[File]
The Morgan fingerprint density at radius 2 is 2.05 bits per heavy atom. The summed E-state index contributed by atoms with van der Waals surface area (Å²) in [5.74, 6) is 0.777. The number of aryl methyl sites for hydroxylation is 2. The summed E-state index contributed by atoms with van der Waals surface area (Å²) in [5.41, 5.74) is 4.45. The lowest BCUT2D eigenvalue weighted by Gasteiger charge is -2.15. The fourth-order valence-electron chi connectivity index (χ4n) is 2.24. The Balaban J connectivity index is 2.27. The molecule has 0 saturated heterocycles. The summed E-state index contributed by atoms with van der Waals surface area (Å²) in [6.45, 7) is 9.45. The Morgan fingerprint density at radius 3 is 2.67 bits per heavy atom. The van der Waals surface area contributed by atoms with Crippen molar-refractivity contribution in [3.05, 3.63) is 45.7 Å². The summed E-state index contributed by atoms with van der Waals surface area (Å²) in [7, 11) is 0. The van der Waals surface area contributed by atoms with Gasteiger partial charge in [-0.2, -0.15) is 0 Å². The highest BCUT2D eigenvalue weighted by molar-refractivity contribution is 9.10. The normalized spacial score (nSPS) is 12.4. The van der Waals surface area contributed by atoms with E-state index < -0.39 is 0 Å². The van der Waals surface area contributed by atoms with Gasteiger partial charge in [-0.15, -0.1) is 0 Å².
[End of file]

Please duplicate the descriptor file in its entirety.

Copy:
The Morgan fingerprint density at radius 2 is 2.05 bits per heavy atom. The summed E-state index contributed by atoms with van der Waals surface area (Å²) in [5.74, 6) is 0.777. The number of aryl methyl sites for hydroxylation is 2. The summed E-state index contributed by atoms with van der Waals surface area (Å²) in [5.41, 5.74) is 4.45. The lowest BCUT2D eigenvalue weighted by Gasteiger charge is -2.15. The fourth-order valence-electron chi connectivity index (χ4n) is 2.24. The Balaban J connectivity index is 2.27. The molecule has 0 saturated heterocycles. The summed E-state index contributed by atoms with van der Waals surface area (Å²) in [6.45, 7) is 9.45. The Morgan fingerprint density at radius 3 is 2.67 bits per heavy atom. The van der Waals surface area contributed by atoms with Crippen molar-refractivity contribution in [3.05, 3.63) is 45.7 Å². The summed E-state index contributed by atoms with van der Waals surface area (Å²) in [7, 11) is 0. The van der Waals surface area contributed by atoms with Gasteiger partial charge in [-0.2, -0.15) is 0 Å². The highest BCUT2D eigenvalue weighted by molar-refractivity contribution is 9.10. The normalized spacial score (nSPS) is 12.4. The van der Waals surface area contributed by atoms with E-state index < -0.39 is 0 Å². The van der Waals surface area contributed by atoms with Gasteiger partial charge in [-0.15, -0.1) is 0 Å².